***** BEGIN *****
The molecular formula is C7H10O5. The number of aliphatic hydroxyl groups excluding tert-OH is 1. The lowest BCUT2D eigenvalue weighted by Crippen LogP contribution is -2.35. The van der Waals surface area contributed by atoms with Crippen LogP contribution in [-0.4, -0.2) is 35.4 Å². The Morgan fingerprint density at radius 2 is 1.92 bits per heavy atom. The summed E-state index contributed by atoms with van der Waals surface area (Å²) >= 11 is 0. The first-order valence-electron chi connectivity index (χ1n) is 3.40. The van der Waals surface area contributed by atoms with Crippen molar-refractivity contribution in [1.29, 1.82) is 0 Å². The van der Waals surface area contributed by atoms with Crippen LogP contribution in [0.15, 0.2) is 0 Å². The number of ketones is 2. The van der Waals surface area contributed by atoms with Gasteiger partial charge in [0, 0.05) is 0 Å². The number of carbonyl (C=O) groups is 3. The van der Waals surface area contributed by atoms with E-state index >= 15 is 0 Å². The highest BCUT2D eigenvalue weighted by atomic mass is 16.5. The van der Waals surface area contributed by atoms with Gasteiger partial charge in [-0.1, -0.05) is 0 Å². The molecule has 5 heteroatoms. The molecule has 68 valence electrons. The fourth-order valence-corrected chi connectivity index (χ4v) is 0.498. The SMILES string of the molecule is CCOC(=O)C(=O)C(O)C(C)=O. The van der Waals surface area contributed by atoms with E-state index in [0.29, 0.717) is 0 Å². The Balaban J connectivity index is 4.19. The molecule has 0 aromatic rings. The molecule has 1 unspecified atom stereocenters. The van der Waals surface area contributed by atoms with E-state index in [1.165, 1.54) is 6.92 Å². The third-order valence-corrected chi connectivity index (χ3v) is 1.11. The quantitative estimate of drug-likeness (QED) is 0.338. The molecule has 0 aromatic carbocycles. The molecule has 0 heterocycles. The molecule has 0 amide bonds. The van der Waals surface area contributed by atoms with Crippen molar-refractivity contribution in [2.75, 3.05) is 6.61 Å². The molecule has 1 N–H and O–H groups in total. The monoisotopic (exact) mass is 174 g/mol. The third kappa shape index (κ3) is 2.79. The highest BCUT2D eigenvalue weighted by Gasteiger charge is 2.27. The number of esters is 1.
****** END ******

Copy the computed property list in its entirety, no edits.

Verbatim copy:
The molecular formula is C7H10O5. The number of aliphatic hydroxyl groups excluding tert-OH is 1. The lowest BCUT2D eigenvalue weighted by Crippen LogP contribution is -2.35. The van der Waals surface area contributed by atoms with Crippen LogP contribution in [-0.4, -0.2) is 35.4 Å². The Morgan fingerprint density at radius 2 is 1.92 bits per heavy atom. The summed E-state index contributed by atoms with van der Waals surface area (Å²) >= 11 is 0. The first-order valence-electron chi connectivity index (χ1n) is 3.40. The van der Waals surface area contributed by atoms with Crippen molar-refractivity contribution in [1.29, 1.82) is 0 Å². The van der Waals surface area contributed by atoms with Crippen LogP contribution in [0.15, 0.2) is 0 Å². The number of ketones is 2. The van der Waals surface area contributed by atoms with Gasteiger partial charge in [0, 0.05) is 0 Å². The number of carbonyl (C=O) groups is 3. The van der Waals surface area contributed by atoms with E-state index >= 15 is 0 Å². The highest BCUT2D eigenvalue weighted by atomic mass is 16.5. The van der Waals surface area contributed by atoms with Gasteiger partial charge in [-0.1, -0.05) is 0 Å². The molecule has 5 heteroatoms. The molecule has 68 valence electrons. The fourth-order valence-corrected chi connectivity index (χ4v) is 0.498. The SMILES string of the molecule is CCOC(=O)C(=O)C(O)C(C)=O. The van der Waals surface area contributed by atoms with E-state index in [0.29, 0.717) is 0 Å². The Balaban J connectivity index is 4.19. The molecule has 0 aromatic rings. The molecule has 1 unspecified atom stereocenters. The van der Waals surface area contributed by atoms with E-state index in [1.165, 1.54) is 6.92 Å². The third-order valence-corrected chi connectivity index (χ3v) is 1.11. The quantitative estimate of drug-likeness (QED) is 0.338. The molecule has 0 aromatic carbocycles. The molecule has 0 heterocycles. The molecule has 0 amide bonds. The van der Waals surface area contributed by atoms with Crippen molar-refractivity contribution in [2.75, 3.05) is 6.61 Å². The molecule has 1 N–H and O–H groups in total. The monoisotopic (exact) mass is 174 g/mol. The third kappa shape index (κ3) is 2.79. The highest BCUT2D eigenvalue weighted by Gasteiger charge is 2.27. The number of esters is 1.